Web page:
ROAD RULES by The Rev. Anthony Payton
Dr. John Maxwell once remarked, “Momentum is really a leader’s best friend. Sometimes it’s the only difference between winning and losing.” Every leader and I would agree with his assessment. However, as friendly as momentum may be, it’s not a friend that sticks. There are those seasons in every leader’s—and frankly, every person’s—life, when this friend seems to disappear. Lose of this trusted friend can have dramatic effects upon the best of use psychologically.
Why? I believe that many of us forget that while momentum is a fascinating friend and force, it is equally a fragile one. In the absence of positive momentum, the destructive nature of negative momentum takes over. As such, if we are not careful, the lack of positive momentum—at lest as we view it, can cause the best of us to give up!
Simon Hartley, a freelance sport psychologist and performance coach at Be World Class, states the following:
“For coaches, athletes and applied sport psychologists, there are some obvious questions. What actually changes when psychological momentum shifts? How are changes initiated? What can we do to swing the momentum in our favor?”
Simon continues by saying:
“From my experience working with athletes, it is clear that for many of them, loss of psychological momentum coincides with loss of focus.”
There it is. Loss of focus! The “Trojan Horse” of everyone’s destiny is loss of focus. The Achilles heel of our dreams. It was Seneca who said, “If a man does not know to what port he is steering, no wind is favorable to him.” The question for each of is one of focus. Momentum and focus are two sides of the same coin! Without these two, we are like The Family Stone without Sly, the Jacksons without Michael and the Beatles without John. The music is there, but it’s not the same.
One of the chief reasons for the loss of focus and momentum is drama. When our dreams and destiny attracts drama we can loss our focus and momentum! Like Mary J. Blige, we cry aloud:
So tired, tired of this drama
No more, no more
I wanna be free
I’m so tired, so tired
Broken heart again
Another lesson learned
Better know your friends
Or else you will get burned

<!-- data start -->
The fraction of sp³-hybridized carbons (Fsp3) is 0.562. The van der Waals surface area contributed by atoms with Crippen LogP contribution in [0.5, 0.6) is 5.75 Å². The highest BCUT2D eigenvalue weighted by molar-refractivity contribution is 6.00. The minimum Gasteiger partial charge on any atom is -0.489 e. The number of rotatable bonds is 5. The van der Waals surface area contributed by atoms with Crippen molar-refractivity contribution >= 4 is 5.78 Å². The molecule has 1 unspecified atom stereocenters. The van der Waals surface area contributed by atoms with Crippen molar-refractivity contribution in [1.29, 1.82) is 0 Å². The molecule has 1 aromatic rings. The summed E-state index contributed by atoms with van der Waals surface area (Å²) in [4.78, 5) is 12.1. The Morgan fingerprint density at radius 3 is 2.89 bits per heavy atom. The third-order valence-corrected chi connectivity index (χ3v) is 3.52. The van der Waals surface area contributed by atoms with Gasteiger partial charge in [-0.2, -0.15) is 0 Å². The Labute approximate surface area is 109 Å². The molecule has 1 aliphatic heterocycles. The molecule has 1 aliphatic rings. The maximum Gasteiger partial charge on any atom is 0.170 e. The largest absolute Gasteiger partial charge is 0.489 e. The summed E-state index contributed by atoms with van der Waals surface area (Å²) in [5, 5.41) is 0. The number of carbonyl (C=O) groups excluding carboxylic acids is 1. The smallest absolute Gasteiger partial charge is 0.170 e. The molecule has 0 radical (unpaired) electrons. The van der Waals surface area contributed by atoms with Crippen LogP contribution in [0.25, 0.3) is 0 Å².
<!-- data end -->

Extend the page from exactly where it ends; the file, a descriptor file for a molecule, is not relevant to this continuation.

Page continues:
Gotta count on me
Cause I can guarantee
That I’ll be fine
No more pain (no more pain)
No more pain (no more pain)
No drama (no more drama in my life)
No one’s gonna make me hurt again
However, none of our stories can be told without the drama. We honor those that made it in the face of drama and not those that made it in the absence of it. The more dramatic the “slough of despond,” the more celebrated are those that climbed out of it. The story is told that Andrew Jackson’s boyhood friends just couldn’t understand how he became a famous general and then the President of the United States. They knew of other men who had greater talent but who never succeeded. One of Jackson’s friends said, “Why, Jim Brown, who lived right down the pike from Jackson, was not only smarter but he could throw Andy three times out of four in a wrestling match. But, look where Andy is now.” Another friend responded, “How did there happen to be a fourth time? Didn’t they usually say three times and out?” “Sure, they were supposed to, but not Andy. He would never admit he was beat—he would never stay ‘throwed.’ Jim Brown would get tired, and on the fourth try Andrew Jackson would throw him and be the winner.”
Picking up on that idea, someone has said, “The thing that counts is not how many times you are ‘throwed,’ but whether you are willing to stay ‘throwed.’” Yes, drama comes and it threatens our focus and momentum, but we must decide that we are not going to stay down! And, through the power of the Holy Spirit we will eventual become the victor!
The battle is the Lord’s, so there is no excuse for us to stay “throwed”! Get your focus back and your momentum will show up with it!
The Rev. Anthony Payton is pastor of Come As You Are Community Church in Fort Wayne.
This article originally appeared in the Aug. 21 print edition.